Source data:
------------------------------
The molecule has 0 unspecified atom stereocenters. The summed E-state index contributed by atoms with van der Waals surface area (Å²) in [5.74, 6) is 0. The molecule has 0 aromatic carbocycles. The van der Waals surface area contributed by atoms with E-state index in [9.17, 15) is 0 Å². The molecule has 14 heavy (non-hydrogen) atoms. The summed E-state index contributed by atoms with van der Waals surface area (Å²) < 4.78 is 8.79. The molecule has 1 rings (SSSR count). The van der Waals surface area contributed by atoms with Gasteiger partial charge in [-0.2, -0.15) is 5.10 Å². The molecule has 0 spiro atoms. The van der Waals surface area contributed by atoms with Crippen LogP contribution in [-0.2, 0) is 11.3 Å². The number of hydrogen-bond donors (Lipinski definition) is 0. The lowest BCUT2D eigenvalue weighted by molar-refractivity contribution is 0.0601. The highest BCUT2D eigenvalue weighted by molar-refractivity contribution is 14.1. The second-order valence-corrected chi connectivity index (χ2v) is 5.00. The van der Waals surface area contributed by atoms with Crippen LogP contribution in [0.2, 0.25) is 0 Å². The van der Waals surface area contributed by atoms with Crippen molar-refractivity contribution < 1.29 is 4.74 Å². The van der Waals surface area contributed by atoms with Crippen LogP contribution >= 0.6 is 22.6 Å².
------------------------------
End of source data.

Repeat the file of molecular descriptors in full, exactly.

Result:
The molecule has 0 unspecified atom stereocenters. The summed E-state index contributed by atoms with van der Waals surface area (Å²) in [5.74, 6) is 0. The molecule has 0 aromatic carbocycles. The van der Waals surface area contributed by atoms with E-state index in [9.17, 15) is 0 Å². The molecule has 14 heavy (non-hydrogen) atoms. The summed E-state index contributed by atoms with van der Waals surface area (Å²) < 4.78 is 8.79. The molecule has 1 rings (SSSR count). The van der Waals surface area contributed by atoms with Gasteiger partial charge in [-0.2, -0.15) is 5.10 Å². The molecule has 0 spiro atoms. The van der Waals surface area contributed by atoms with Crippen LogP contribution in [-0.2, 0) is 11.3 Å². The number of hydrogen-bond donors (Lipinski definition) is 0. The lowest BCUT2D eigenvalue weighted by molar-refractivity contribution is 0.0601. The highest BCUT2D eigenvalue weighted by molar-refractivity contribution is 14.1. The second-order valence-corrected chi connectivity index (χ2v) is 5.00. The van der Waals surface area contributed by atoms with Crippen LogP contribution in [0.2, 0.25) is 0 Å². The van der Waals surface area contributed by atoms with Crippen molar-refractivity contribution < 1.29 is 4.74 Å². The van der Waals surface area contributed by atoms with Crippen LogP contribution >= 0.6 is 22.6 Å².